It was my first wedding to shoot and I had never shot one before. I get stressed out really easily, so doing this was a bad idea for me all the way around. I missed shots, I missed a set of groups, and my lighting for the reception was terrible. On top of not having a clue on how to get a proper exposure for a wedding and what images were important to the couple, I delivered full-resolution files on a plethora of disks that caused more confusion than good. Today, I'm using online galleries provided by Pixieset and flash drives for file delivery.
I knew I loved shooting weddings but the pressure was a little overwhelming, as anything that you’re new to can be. I also spent hours and hours watching tutorials and learning my equipment. You need to be really familiar with all of the worst case scenarios that you can possibly run into and find solutions for them before you shoot a wedding. Some of those situations are going to be discovered after you gain a little experience, however. When I felt completely defeated after my first wedding, I went searching for a good list that would help me get through the wedding day and came up dry every time. So, in an attempt to help anyone that’s new to this out, here is my list of shots that I don’t leave the wedding without.
The Pre-Ceremony Shots
The pre-ceremony photos, for me at least, are the easiest part of the day. This is usually the timeframe I use to grab most of my detail shots and bridal party photos. During this time, I usually send my second shooter to wherever the guys are while I shoot with the girls. Keep in mind that some of these shots may only be able to be taken during the reception if the venue isn’t open until then.
- Bride's shoes.
- Bride's earrings, necklace, etc.
- Any sentimental items (handkerchiefs, family rings, and such).
- Bridesmaid dresses.
- Groom's shoes.
- Groom and groomsmen ties.
- Wedding programs.
- Wedding cake.
- Groom's cake.
- Bridesmaids plus bride group shots.
- Groomsmen plus groom group shots.
- Bride and mother of the bride.
- Groom and father (if applicable).
- Candid shots of everyone and everything.
The Ceremony Shots
This is when communication with your client before the actual wedding dates will prove to be of the most importance. Don't go into a wedding day blindly. Some people can go into a portrait session blindly and do fine. A wedding is completely different as you need to know what's happening and when it's happening. The last thing you want to do is miss a shot due to not being told about it. On the other hand, you also need to be prepared for anything. Being able to be a flexible photographer and being completely lost are two different things. This list is just a template, so change your list based on the given situation.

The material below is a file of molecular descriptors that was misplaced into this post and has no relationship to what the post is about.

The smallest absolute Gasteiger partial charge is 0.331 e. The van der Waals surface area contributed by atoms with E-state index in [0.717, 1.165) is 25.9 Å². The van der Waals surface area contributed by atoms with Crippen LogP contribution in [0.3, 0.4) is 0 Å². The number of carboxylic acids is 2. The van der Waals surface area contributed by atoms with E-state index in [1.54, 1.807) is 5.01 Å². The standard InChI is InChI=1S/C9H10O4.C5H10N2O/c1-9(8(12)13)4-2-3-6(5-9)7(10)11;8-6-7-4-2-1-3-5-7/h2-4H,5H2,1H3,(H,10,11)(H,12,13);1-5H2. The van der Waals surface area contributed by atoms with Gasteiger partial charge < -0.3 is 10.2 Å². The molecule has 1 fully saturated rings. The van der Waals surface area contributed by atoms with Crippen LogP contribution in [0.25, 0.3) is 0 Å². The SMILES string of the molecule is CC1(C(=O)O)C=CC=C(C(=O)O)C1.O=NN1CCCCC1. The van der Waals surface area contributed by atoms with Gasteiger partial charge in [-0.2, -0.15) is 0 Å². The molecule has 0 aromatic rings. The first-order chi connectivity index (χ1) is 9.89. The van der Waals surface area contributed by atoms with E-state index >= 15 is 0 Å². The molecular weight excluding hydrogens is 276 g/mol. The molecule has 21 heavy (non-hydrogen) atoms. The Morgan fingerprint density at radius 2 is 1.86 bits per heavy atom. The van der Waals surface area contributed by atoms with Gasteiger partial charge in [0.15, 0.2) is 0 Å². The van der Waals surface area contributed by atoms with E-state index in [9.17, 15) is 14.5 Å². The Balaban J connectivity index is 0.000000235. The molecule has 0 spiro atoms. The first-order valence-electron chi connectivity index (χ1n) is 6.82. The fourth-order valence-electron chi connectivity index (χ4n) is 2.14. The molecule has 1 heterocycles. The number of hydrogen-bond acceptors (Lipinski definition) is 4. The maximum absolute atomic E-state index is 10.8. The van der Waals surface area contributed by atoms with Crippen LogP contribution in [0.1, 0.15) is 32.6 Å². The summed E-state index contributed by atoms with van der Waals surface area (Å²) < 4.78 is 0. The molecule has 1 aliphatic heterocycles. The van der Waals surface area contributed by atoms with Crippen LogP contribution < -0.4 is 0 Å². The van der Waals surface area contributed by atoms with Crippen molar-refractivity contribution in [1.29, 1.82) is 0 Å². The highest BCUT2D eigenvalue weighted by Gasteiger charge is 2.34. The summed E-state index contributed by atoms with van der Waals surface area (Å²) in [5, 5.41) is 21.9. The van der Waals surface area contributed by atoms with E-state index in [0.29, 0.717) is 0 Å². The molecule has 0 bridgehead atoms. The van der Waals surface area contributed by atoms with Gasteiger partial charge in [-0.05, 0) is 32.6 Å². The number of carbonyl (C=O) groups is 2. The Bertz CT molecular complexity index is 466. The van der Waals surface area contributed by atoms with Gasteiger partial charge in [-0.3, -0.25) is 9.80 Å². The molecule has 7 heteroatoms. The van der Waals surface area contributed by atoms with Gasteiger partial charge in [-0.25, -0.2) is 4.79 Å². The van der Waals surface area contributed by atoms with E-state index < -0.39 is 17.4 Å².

- Groom, best man, and minister walking into venue.
- Bridal party walking down aisle (in most cases they will stop for a second to allow a shot).
- Bride and father before they walk out (this is one for your second shooter).
- Bride and father walking down aisle.
- The groom’s reaction. This is super important plus it can really help your portfolio if you are starting out.
- Father of the bride “giving her away” (get the grooms face in this too).
- Any ceremonial specifics as mentioned by your client (we have a ton of different traditions in the south so you never know what to expect unless you ask).
- In Catholic weddings, they sometimes have the bride and groom kneel during the ceremony at some point.
- Any speakers during the ceremony. The priest, someone telling a story about the couple, scripture reading, etc. These are usually important people in your clients lives, so you don’t want to miss this.
- The exchange of rings.
- The kiss. Please don’t miss this. Please.
- Exiting the venue.
For these, my general rule is to start with the largest family/group and then work down to immediate family. You’ll do this for each side of the family. However, I often start with the ministers since oftentimes they have somewhere else to be or aren't in any additional photos. I usually try to light the room with a two-light setup to avoid shadows and create even lighting on the fly.
- Bride and groom plus ministers.
- Bride and groom plus groom’s entire family.
- Bride and groom plus groom’s grandparents, parents, and siblings.
- Bride and groom plus groom’s parents and siblings.
- Bride and groom plus bride’s entire family.
- Bride and groom plus bride’s grandparents, parents, and siblings.
- Bride and groom plus bride’s parents and siblings.
- Full bridal party.
- Bride and groom alone.
You made it. Breathe a little. You’re almost there. This is when the DJ of the event is going to become your best friend. Work with these guys, they are lifesavers.
- Bridal party entering the venue.
- Bride and groom’s first dance.
- Bride and dad’s first dance.
- Family member or loved one.
- Groom and mom’s first dance.
- Bridal parties dance.
- The toast with bridal party.
- Cake cutting.
- Garter toss.
- Groom with whomever caught the garter.
- Bouquet toss.
- Bride with whomever caught the bouquet.
- Candid photos of people dancing, talking, eating, etc.
- The exit.
As I said before, this is simply a template for shooting a wedding day. Obviously, different cultures and situations are going to call for different shots. The best thing you can do in any situation is talk to your clients before and get an exact list of what they want. Anything after that is lagniappe. An even better form of communication would be an official schedule of what's happening. This protects you in the end if there is any misunderstandings. I have created a downloadable file for the checklist. Feel free to change this up to fit your needs. I've included PDF, Excel, and Numbers formats.